Creepers In Lord Of The Flies

Decent Essays

Creepers: What They Mean
Society is like a ball of yarn, pretty from a distance but in reality it can be a tangled mess. In William Golding’s book, The Lord of the Flies, he shows how tangled society is by illustrating what happens when kids create their own society in the absence of adults. Golding uses symbolism such as the conch shell and Piggy’s glasses to reinforce his ideas on society. Another important symbol that represents the fragility of society is the creepers that line the bottom of the jungle. Like a ball of yarn and like society, these vines are made up of individual strands that intertwine together to make a whole. These creepers represent how complex and fragile society can be and how it can easily unravel, hold its people …show more content…

For example, in American society, African-Americans can be held back because of people’s racism and also disabled people can be subject to similar discrimination. Society as a whole is good, but it is also woven with bad. Golding represents this perfectly with the creepers. The book shows how society, symbolized by the creepers, can be restrictive when it says, “I can’t hardly move with all these creeper things.”(Golding 7). The creepers impeded the boys’ progress both physically and mentally. A society that holds people back cannot progress and without progress it is doomed to fail which is what happened to the tribes in the Lord of the Flies.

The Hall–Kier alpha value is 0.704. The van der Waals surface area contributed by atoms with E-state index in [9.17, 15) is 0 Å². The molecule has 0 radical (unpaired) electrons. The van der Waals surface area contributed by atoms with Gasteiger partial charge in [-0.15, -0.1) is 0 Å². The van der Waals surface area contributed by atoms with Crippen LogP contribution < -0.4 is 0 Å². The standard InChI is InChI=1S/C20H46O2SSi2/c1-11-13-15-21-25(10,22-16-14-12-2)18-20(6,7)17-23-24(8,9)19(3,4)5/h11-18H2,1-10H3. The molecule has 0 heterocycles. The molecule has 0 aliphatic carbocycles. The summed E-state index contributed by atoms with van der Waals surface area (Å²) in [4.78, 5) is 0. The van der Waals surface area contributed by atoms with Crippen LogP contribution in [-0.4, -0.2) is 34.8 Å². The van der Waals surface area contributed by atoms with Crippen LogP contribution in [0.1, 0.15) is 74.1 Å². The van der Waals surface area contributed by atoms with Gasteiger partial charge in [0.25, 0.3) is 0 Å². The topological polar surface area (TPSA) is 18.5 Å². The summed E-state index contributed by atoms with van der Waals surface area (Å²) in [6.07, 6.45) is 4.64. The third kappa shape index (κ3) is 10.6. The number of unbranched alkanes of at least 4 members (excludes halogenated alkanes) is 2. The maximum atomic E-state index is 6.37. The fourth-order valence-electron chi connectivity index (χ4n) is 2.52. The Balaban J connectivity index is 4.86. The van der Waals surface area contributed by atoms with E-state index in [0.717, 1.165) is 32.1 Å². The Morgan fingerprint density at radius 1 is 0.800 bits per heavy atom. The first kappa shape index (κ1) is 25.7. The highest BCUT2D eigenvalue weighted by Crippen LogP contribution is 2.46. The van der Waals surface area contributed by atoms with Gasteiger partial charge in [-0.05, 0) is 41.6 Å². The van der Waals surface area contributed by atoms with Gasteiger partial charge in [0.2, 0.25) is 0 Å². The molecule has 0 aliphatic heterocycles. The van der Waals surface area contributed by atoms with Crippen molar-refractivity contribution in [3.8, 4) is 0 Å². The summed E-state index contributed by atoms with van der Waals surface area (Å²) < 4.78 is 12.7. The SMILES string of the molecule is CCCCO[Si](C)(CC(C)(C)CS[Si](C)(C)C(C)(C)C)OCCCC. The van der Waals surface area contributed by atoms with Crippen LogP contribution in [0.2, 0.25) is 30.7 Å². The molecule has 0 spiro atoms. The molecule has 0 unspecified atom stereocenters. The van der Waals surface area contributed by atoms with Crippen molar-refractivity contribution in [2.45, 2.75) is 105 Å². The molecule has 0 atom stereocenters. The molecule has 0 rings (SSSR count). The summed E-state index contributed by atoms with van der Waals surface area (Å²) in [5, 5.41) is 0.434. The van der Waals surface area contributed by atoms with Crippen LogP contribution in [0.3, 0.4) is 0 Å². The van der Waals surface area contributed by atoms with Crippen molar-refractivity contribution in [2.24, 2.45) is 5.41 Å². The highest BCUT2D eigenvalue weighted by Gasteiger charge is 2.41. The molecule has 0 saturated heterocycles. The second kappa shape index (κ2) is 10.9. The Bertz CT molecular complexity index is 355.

Even the best societies can burn. For example, at one time the Roman Empire seemed like it would never fall, but it eventually collapsed. In the book, it states, “They had smoked him out and set the island on fire”(Golding 197). As the final act that sealed the boys’ descent into savagery, Jack lights the creeper vines on fire to kill Ralph. In the final chapter of the book, the creepers represent the loss of individuality that results in a mob mentality. The vines become the fuel that feeds the fire which symbolizes the end of the boys’ civilized …show more content…

Society can hold people back and keep them from improving. People might not think this is significant, but when reading The Lord of the Flies and looking back at the world’s history the reader can see that these things can cause societies to fall apart. The creepers in the book may seem unimportant, but the individual vines that make up the jungle creepers are symbolic of the individual citizens that make up a society. Like the ball of yarn, the separate strands are woven together, but they can easily be unraveled by a tug in the wrong direction or they can become so tangled together that they lose their individuality. People need to treat each other and society with care if society is to survive and grow

Get Access